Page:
“First You Were Graduands…” | Graduate Diaries

“…now you are graduates!”

So echoed the words of Lord Bilimoria of Chelsea CBE, DL, chancellor of The University of Birmingham.

The surrounding crowd errupted in applause. We cheered. We celebrated our success. We had a goddamn-good reason to: on the 9th July, 2018, the Chancellor conferred onto graduands their degrees. That day, I walked away from the Aston Webb Building with a 2:1 in English and History, BA (Hons.). Fellow graduands fared similarly, having all been based in the College of Arts and Law. There were students studying English Literature, American and Canadian Studies, Liberal Arts, and all manner of thoroughly unemployable degrees (my own included).

So many familiar faces strolled down the isle that day. My brain flared with recognition as Lord Bilimoria welcomed them into his cool embrace (just a handshake; no on-stage funny buisness ). Whether they were firm friends, acquaintances, or just those so-called ‘randomers’ I glimpsed in Freshers’ Week of First Year, and now nod and smile at while walking down the University’s halls, there was something incredibly special about seeing their grand accomplishments.

And what an achievement it was. In fact, it’s quite possibly the greatest achievement of my life so far. It’s such an achievement that I wanted to record my thoughts, feelings and actions made on that day. I wanted to chronicle my graduation, from the rushed half-Windsor knot in the morning to my definitely-not-rare steak in the evening.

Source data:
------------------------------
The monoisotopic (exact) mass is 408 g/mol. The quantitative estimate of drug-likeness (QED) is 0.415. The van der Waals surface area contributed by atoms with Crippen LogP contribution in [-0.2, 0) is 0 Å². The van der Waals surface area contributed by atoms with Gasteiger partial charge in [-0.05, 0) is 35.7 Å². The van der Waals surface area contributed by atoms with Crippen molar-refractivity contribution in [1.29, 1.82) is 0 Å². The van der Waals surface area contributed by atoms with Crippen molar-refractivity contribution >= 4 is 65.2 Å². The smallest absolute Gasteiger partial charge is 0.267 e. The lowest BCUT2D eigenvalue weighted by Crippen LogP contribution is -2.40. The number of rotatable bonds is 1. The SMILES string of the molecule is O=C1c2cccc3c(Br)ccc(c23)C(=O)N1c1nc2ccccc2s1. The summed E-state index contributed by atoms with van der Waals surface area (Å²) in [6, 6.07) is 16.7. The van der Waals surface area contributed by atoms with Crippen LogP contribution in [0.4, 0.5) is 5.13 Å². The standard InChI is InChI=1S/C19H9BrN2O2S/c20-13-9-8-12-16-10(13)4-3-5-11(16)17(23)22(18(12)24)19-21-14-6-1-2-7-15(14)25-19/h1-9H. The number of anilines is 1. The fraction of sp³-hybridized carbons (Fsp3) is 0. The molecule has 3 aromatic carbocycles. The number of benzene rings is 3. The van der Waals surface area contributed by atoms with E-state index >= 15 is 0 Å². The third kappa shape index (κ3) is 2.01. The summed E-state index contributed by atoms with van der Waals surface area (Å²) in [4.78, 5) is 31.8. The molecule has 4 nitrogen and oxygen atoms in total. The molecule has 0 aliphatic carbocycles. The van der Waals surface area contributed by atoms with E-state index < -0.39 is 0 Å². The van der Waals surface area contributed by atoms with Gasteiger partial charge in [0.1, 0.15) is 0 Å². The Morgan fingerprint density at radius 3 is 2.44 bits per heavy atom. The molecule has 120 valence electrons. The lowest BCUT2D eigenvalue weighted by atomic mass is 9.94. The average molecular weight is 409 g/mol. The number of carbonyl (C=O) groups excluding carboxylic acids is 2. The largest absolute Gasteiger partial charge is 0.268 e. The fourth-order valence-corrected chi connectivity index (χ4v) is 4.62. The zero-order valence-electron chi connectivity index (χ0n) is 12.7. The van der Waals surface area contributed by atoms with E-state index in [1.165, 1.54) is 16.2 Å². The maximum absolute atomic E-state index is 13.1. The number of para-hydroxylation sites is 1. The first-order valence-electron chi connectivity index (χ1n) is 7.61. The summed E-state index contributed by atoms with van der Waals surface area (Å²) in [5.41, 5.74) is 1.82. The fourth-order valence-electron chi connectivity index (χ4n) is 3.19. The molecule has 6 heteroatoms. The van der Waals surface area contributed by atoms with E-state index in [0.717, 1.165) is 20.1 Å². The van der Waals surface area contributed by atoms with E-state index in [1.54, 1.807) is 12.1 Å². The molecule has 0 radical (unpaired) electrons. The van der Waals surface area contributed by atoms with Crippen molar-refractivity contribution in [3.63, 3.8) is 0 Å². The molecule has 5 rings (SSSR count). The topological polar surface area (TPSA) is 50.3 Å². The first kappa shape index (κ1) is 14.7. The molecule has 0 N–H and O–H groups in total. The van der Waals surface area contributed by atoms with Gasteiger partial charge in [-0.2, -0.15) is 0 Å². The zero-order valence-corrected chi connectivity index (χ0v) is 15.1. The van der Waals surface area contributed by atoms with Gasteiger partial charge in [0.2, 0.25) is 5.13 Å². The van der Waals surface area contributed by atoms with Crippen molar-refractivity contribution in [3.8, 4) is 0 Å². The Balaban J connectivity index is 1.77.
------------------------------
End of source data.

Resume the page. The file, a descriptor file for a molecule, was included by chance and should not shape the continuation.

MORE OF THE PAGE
Knot My Tie

I love ties.

I love suits.

I loved my graduation robes.

What I did not love was being outside in 30-degree heat under four layers, without the sun’s promise of decent photos. To make up for this travesty, I donned an outfit that would take the breath away from the 299 other graduands who lined the halls.


It was a light blue suit, to match the electric blue of my robes’ hood. A paisley tie, patterned with blue and gold and topped-off with a suitable clip, lined the middle of my chest, rear-ended by matching paisley cufflinks. A brown belt – coordinated with the brogues on my feet – adorned my waist. My only mistake? A watch with a black band, clashing with the blue-gold-brown aesthetic.

My brother donned a three-piece, too, but one in black. He refused to take my advice on leaving the bottom buttons undone but, thankfully, that did not detract from the spectacular day that was to be had.

My mother? A light blue, florally-patterned dress – matching her second-born son. Never in my life have I heard of a woman choosing to coordinate with a man’s outfit; what a welcome change! My Gran’s outfit, on the other hand, was a lovely white number – topped-off with a Dragonfly pin (her favourite animal, for such a special occasion).

Meanwhile, my dad stuck to a short-sleeved shirt and smart trousers. As the father of a graduand, he needn’t worry about looking the most dapper in the room, and dressed according to the heat. I really can’t blame him. While I sweated out an entire bucket from just my forehead, he sat gracefully in the little breeze the wind would spare us.